Ecuador’s Smart Voyager certification (PDF) for Galapagos tour boats is a great example of a voluntary certification program, one that according to adventure tour operator Troy Glennon has succeeded in creating a ripple effect wherein tour companies view certification as part of staying competitive. This has prompted one-upmanship of the best kind — seeing who can go the farthest beyond the baseline criteria.
However, the Galapagos Islands are also a prime example of how a tourist destination can’t rely completely on self-regulation by well-meaning operators. Last week the biggest news from the islands was the threat invasive mosquitoes pose to their fragile fauna — the mosquitoes hitched a ride on airplanes and tourist boats. Leeds University's Simon Goodman, one of the authors of the study, noted:
The Ecuadorian government recently introduced a requirement for all aircraft flying to Galapagos to have insecticide treatment, but the effectiveness hasn't yet been evaluated, and similar measures still need to be introduced for ships. With tourism growing so rapidly, the future of Galapagos hangs on the ability of the Ecuadorian government to maintain stringent biosecurity protection for the islands.
Some of the more promising initiatives have been intergovernmental in scale. More than 40 organizations collaborated last year to draft the Global Sustainable Tourism Criteria; this year, the World Tourism Organization, which has its own Global Code of Ethics for Tourism, became a member of UN-Water, “in order to stress the relevance of water for the tourism sector and to contribute to the common efforts of the UN.”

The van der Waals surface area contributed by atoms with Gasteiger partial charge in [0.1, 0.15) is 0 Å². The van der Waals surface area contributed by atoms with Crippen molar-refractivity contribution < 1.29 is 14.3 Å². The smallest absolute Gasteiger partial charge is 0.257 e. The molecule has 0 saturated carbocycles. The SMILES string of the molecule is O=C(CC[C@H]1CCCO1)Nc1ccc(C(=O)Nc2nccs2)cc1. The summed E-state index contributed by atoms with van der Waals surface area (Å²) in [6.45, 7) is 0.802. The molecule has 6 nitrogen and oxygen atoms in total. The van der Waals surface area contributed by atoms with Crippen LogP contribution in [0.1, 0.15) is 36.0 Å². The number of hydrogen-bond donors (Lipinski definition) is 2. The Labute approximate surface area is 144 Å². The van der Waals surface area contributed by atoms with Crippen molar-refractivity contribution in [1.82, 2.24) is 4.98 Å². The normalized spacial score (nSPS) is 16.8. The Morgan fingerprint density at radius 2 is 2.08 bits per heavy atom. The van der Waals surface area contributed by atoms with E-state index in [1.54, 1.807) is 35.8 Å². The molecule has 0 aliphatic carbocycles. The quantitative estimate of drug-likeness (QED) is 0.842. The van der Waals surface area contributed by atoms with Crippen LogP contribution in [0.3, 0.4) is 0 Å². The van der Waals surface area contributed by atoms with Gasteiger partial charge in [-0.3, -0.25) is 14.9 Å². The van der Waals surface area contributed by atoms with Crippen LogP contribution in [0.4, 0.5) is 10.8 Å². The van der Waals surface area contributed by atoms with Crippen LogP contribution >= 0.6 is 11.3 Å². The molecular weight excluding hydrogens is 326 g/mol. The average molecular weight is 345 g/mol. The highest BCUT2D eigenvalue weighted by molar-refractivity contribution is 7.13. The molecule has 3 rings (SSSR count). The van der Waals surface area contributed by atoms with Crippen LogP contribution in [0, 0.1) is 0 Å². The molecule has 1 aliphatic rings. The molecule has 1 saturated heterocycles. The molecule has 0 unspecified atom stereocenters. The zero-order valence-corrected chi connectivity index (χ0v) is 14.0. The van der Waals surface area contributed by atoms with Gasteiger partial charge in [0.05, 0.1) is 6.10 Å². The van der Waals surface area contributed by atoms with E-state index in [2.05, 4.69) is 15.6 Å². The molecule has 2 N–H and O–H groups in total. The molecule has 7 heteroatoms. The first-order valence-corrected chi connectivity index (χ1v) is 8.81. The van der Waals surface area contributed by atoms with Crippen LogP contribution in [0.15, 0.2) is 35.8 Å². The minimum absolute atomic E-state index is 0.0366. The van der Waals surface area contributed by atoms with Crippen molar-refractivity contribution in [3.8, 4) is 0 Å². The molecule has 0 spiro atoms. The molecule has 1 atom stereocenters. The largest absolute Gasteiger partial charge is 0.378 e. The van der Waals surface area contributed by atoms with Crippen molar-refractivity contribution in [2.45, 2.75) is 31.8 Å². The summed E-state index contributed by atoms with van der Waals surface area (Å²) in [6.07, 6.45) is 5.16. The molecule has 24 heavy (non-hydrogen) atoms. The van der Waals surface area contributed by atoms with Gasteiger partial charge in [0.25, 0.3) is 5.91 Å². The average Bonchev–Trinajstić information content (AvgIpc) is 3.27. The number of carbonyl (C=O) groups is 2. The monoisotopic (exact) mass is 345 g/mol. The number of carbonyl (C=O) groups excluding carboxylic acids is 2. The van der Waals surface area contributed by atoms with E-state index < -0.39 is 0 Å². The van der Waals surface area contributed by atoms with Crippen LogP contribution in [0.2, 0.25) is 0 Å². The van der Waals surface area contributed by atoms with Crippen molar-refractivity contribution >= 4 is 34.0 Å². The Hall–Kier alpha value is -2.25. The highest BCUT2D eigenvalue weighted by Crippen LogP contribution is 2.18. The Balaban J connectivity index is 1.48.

Additionally, the Adventure Travel Trade Association is working on its own set of principles to help governments whose countries rank low on the Adventure Tourism Development Index grow tourism sustainably, instead of doing anything necessary to rapidly increase the volume of “heads and beds.”
With the level of catastrophe facing some of these vanishing places, establishing a few sets of rules may seem like fighting off a cloud of invasive mosquitoes with a spritz of citronella — in other words, not a worthy alternative to completely curtailing travel. But because people will continue to visit vanishing places no matter how many “don’t gos” are uttered and typed, and because some of these places now rely on tourism to survive, we have to forgo reconciliation to concentrate on regulation.
So how do travelers help mitigate the disaster-tourism disaster? While there are no silver bullets, a few principles can help you make more responsible decisions:
Do some soul searching. Ask yourself why you’re going. Many people visit vulnerable places out of sheer curiosity and wonder — for example, the Great Barrier Reef has been on must-see lists for decades. Its declining state has become a factor in its popularity, but it didn’t create the reef’s mystique.
However, the “see it before it disappears” compulsion is also a branch of solastalgia, the pervading sense of loss brought on by changes to our environment. And that’s the main problem with these trips: they may tack on the “so you can save them” clause, but they’re ultimately focused on loss and resignation, not renewal or celebration.
If you’re looking for cocktail conversation fodder or want to luxuriate in loss, there are plenty of places to visit that are just as romantic but not quite as fragile. If you think your motivations are positive, read on.
Do some research. Although a few guidelines apply across the board, tourism is different in every place, even within the same country. Expeditions to remote places take months or years to plan, so it stands to reason that you should spend more than a week planning your vacation. Understanding the specific environmental and economic challenges of your destination is the only way to make good decisions on the ground.